We also know that environmental factors can impact everybody, whether or not they are “temperamental” or hyperreactive to stress. For instance, studies suggest that young children tend to sleep longer at night when we provide them with consistent bedtime routines (e.g., Mindell et al 2015; Tsai et al 2022), and respond with sensitivity, peacefulness, and patience to our children’s nighttime needs (Jian and Teti 2016). Babies may also sleep longer overall if they fall asleep earlier at night (Adams et al 2020).
Finally, it’s possible that some of the differences in reported sleep times reflect measurement error. Some parents share a bedroom with their babies. Others sleep farther away. When parents and babies sleep in separate rooms, parents may be less aware of the times when their babies are awake, leading them to overestimate sleep duration. By contrast, parents who share a bedroom may report shorter (and more accurate) sleep times. This could explain some of the variation in parent’s answers, both from family to family, and from region to region. Room-sharing is more common in predominantly Asian countries than it is in predominantly Caucasian countries (Mindell et al 2010).
It’s hard to say because researchers lack a clear understanding of the behavioral and health consequences of baby sleep patterns. We need more studies to sort this out. But based on limited scientific evidence – mostly correlations observed between children’s sleep habits and their health outcomes – experts have offered some very rough estimates about optimal sleep times for older babies and toddlers. For example, according to the American Academy of Sleep Medicine (Paruthi et al 2016), the recommended total amount of sleep every 24 hours (including nighttime sleep and naps) is:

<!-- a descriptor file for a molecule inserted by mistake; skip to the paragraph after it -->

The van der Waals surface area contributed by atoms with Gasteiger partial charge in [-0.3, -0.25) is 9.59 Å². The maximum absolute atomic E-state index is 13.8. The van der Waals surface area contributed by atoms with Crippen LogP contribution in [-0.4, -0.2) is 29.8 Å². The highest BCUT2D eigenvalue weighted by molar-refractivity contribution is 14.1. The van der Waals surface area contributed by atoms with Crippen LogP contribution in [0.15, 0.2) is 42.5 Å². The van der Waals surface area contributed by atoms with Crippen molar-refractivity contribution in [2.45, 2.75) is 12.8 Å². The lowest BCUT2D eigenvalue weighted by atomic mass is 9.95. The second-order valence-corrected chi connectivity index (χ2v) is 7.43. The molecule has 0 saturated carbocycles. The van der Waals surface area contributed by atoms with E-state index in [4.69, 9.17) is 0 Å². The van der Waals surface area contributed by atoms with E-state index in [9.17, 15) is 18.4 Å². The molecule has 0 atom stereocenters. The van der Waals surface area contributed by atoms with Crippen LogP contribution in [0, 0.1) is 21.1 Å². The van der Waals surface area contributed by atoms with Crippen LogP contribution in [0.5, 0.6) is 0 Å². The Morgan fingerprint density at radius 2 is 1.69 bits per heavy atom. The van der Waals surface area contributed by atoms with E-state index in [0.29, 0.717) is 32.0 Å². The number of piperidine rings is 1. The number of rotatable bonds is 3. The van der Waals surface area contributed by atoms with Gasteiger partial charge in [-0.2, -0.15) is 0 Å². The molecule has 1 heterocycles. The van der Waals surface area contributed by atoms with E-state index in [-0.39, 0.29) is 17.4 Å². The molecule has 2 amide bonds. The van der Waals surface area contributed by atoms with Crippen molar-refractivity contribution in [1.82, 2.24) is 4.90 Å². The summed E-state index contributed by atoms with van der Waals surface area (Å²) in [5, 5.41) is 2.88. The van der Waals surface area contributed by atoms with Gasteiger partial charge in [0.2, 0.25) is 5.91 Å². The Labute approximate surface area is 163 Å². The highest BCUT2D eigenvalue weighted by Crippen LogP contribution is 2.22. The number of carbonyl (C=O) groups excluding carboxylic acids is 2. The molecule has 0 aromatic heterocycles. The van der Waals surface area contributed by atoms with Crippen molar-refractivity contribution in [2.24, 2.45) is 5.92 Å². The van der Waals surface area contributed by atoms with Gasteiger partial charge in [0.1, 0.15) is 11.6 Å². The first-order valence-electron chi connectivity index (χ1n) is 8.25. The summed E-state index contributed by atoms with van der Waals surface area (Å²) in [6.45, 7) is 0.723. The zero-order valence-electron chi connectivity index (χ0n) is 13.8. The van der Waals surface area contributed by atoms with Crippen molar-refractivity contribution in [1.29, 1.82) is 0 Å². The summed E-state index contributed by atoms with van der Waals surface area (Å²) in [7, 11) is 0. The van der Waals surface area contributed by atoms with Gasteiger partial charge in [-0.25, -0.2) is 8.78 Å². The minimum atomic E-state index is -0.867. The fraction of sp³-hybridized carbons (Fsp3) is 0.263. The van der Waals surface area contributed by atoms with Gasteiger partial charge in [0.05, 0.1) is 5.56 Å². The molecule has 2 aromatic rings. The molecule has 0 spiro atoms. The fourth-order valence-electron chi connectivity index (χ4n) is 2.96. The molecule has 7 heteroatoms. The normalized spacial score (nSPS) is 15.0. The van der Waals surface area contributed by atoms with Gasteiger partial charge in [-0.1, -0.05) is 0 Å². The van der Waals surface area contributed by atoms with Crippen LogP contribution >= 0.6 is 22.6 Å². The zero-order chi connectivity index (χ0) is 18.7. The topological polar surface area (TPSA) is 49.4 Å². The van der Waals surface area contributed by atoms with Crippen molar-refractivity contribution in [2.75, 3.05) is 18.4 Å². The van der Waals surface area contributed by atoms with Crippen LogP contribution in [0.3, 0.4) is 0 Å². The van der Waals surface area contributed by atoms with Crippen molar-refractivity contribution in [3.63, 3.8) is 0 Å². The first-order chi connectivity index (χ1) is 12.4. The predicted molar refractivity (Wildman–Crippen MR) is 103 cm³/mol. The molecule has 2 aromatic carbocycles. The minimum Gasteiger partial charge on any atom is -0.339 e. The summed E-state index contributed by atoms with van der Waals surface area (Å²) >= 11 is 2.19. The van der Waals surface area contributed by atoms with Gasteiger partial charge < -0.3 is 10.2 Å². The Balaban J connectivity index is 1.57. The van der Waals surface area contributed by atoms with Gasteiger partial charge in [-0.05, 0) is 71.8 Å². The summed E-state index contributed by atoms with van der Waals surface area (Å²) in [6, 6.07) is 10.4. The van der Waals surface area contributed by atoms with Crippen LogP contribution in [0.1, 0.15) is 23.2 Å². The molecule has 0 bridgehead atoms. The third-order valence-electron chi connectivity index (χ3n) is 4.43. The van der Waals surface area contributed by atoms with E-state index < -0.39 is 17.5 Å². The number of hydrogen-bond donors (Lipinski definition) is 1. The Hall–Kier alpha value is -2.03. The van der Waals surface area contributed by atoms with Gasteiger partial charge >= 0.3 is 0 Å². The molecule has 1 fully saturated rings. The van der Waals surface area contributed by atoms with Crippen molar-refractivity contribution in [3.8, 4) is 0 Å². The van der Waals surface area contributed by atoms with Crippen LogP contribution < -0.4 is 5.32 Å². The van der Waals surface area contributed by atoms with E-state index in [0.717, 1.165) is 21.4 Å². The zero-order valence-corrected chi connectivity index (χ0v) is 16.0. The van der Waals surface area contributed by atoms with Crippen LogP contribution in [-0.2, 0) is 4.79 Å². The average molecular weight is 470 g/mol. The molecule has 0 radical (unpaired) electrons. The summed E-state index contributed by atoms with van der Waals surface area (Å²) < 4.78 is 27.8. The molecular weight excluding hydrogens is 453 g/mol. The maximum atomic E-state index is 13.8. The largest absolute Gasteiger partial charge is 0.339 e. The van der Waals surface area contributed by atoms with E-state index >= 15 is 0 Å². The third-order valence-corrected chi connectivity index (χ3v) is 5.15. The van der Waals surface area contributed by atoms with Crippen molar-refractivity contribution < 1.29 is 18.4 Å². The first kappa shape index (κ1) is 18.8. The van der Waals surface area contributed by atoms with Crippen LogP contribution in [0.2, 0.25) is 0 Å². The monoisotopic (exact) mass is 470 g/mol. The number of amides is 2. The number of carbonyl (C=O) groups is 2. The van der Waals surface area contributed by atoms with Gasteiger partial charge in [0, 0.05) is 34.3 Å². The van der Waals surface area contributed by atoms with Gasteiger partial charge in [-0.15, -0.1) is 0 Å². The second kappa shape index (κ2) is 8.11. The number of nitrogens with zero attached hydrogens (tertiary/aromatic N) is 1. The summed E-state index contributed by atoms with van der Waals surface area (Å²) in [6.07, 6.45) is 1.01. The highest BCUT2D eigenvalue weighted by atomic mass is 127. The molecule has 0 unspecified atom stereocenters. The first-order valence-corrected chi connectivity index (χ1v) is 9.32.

What about babies under the age of 4 months? The American Academy of Sleep Medicine hasn’t made any specific recommendations, because there isn’t enough high-quality scientific data on the subject. But members of the National Sleep Foundation has recommended 14-17 hours of sleep for babies 0-3 months, and noted that 11-19 hours of sleep “may be appropriate” for some babies in this age range (Hirshkowitz et al 2015).
Not every baby can get away with the minimum recommended hours and still feel healthy and happy. Babies are individuals, and their sleep needs vary. So we need to pay attention to signals that they are feeling tired. For help, see my article “Baby sleep deprivation: How to tell if your baby isn’t sleeping enough.”
It looks like many families are in this situation. For example, when researchers asked the parents of nearly 2500 babies (4 to 12 month olds) living in the United States, about 40% of them said their children were getting less than 12 hours of sleep each day (Wheaton et al 2021).